Paul Molitor must feel like MacGyver these days, trying to win games with hairpins and paper clips. He lacks many of his most useful tools, and those he has often don’t work like they should.

Saturday night, the Twins were limited to three hits, none after the fourth inning; went 0-for-3 with runners in scoring position; and extended their streak to 81 consecutive innings without scoring more than one run in any of them. Yet somehow, even with their most unpredictable starting pitcher on the mound, they pieced together a 3-2 victory over Seattle and effectively sabotaged the Mariners’ playoff chances.

“It feels good to win a game,” Molitor said, and it’s been a while: The victory ended their seven-game losing streak and staved off their 100th loss for at least one more day. Heck, they hadn’t even held a lead in a week.

Which is why the loss must have particularly galled the Mariners, who fell 2½ games behind Baltimore for the final AL playoff spot. Ariel Miranda gave up three runs over four innings, two of them on solo home runs by Jorge Polanco and Miguel Sano, but the Seattle bullpen retired all 12 hitters it faced. The Twins even gift-wrapped the Mariners a threat in the ninth inning, when Sano booted a double-play grounder to third, putting runners on first and second with no outs.

“At that moment, when I missed the ball — tried to catch and throw early — I told Polanco ‘I want another ball,’ ” Sano said of his error. To his relief, he got another one right away: Kyle Seager hit a high chopper that Sano jumped for, then turned a third-to-first DP, with first baseman Kennys Vargas digging his relay throw out of the dirt.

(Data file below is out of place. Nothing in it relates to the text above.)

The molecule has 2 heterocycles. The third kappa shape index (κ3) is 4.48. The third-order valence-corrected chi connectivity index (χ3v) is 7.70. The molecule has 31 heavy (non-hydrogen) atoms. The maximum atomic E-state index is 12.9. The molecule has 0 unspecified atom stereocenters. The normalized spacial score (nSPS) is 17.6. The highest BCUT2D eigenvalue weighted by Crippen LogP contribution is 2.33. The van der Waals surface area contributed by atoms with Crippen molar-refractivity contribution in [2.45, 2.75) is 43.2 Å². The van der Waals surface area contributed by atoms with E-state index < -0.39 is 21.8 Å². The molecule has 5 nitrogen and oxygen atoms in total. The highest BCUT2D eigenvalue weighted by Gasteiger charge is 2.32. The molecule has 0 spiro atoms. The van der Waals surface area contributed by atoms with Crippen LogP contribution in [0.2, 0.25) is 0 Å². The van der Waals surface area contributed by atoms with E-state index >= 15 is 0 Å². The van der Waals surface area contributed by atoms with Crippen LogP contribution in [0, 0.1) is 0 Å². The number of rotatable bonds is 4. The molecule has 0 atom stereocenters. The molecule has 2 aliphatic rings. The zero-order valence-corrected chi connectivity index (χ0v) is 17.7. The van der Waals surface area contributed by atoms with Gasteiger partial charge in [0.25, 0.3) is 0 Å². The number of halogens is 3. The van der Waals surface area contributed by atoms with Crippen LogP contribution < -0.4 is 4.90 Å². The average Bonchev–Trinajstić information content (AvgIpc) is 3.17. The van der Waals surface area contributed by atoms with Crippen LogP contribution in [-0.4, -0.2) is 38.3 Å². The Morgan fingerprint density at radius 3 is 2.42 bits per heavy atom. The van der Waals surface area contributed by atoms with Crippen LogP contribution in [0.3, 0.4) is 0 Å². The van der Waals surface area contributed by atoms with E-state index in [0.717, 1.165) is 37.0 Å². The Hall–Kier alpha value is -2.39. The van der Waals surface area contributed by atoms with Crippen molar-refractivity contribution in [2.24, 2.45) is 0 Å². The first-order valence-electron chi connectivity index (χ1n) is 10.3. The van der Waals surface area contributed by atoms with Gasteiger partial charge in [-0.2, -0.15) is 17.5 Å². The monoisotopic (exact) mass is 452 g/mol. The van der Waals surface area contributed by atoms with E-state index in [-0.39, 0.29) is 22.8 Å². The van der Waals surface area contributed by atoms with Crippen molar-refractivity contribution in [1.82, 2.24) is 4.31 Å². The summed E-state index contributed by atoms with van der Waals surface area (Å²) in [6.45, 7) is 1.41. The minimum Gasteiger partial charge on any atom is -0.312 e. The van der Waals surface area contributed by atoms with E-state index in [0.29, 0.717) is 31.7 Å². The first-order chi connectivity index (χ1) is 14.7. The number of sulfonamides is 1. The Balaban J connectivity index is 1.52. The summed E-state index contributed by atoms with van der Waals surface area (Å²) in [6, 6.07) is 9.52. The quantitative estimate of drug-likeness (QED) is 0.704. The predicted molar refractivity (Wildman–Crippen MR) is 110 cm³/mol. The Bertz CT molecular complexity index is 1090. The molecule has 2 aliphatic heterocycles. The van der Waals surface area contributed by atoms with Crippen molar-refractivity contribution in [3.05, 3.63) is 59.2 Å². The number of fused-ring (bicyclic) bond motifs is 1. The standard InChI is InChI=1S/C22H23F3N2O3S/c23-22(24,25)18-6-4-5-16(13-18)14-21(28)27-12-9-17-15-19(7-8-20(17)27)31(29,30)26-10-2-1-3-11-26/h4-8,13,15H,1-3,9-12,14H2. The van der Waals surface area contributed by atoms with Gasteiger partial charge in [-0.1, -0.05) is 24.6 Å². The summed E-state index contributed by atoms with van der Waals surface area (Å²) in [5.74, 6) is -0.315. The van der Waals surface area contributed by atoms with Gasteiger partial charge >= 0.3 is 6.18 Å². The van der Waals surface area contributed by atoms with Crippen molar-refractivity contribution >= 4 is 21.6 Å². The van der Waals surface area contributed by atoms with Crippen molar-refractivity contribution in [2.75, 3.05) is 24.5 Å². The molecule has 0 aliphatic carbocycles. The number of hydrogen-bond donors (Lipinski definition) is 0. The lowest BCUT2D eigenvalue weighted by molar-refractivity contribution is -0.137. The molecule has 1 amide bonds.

“Give [closer Brandon] Kintzler credit,” Molitor said. “He pounded the zone with that sinker, came back and got another ground ball, which was huge.”

Almost as big as the relief job by lefty Taylor Rogers, who struck out the side in the eighth inning despite facing a couple of righthanded pinch hitters. And as huge as the performance by Tyler Duffey, who earned his team-high ninth victory by limiting the Mariners to four hits over seven innings.

“Pitching — it’s amazing how it can change the complexion of the game,” Molitor said. “Duffey hung in there. He didn’t have a changeup; he had to get by with two or three pitches.”

It was enough. Duffey stranded Nelson Cruz after a leadoff double in the second, and stranded Mike Zunino on second after he reached base on a Polanco error. His only mistake came in the fourth inning on a 3-2 fastball to Cruz, with Robinson Cano aboard, that landed in the third deck in left-center. It was Cruz’s 39th home run and an especially impressive one, measured by MLB’s Statcast at 493 feet. But it didn’t rattle the oft-rattled Duffey.

“No, never,” Duffey said. “I was 3-2, I was going to throw a sinker, and he hit it. That’s why he is who he is. I just tried to throw a fastball by him, but it didn’t work out.”

Somehow it all worked out for the Twins, though, and especially Sano, who hit the go-ahead home run on the first pitch of the bottom of the fourth inning and turned the rally-snuffing double play, all in front of Cano, his longtime friend and mentor. Only one thing left to fix about this night, for a change.

“I see [Sano] making eye contact [with Cano] over in that dugout quite a bit,” Molitor joked. “We’re going to try to clean that up just a little.”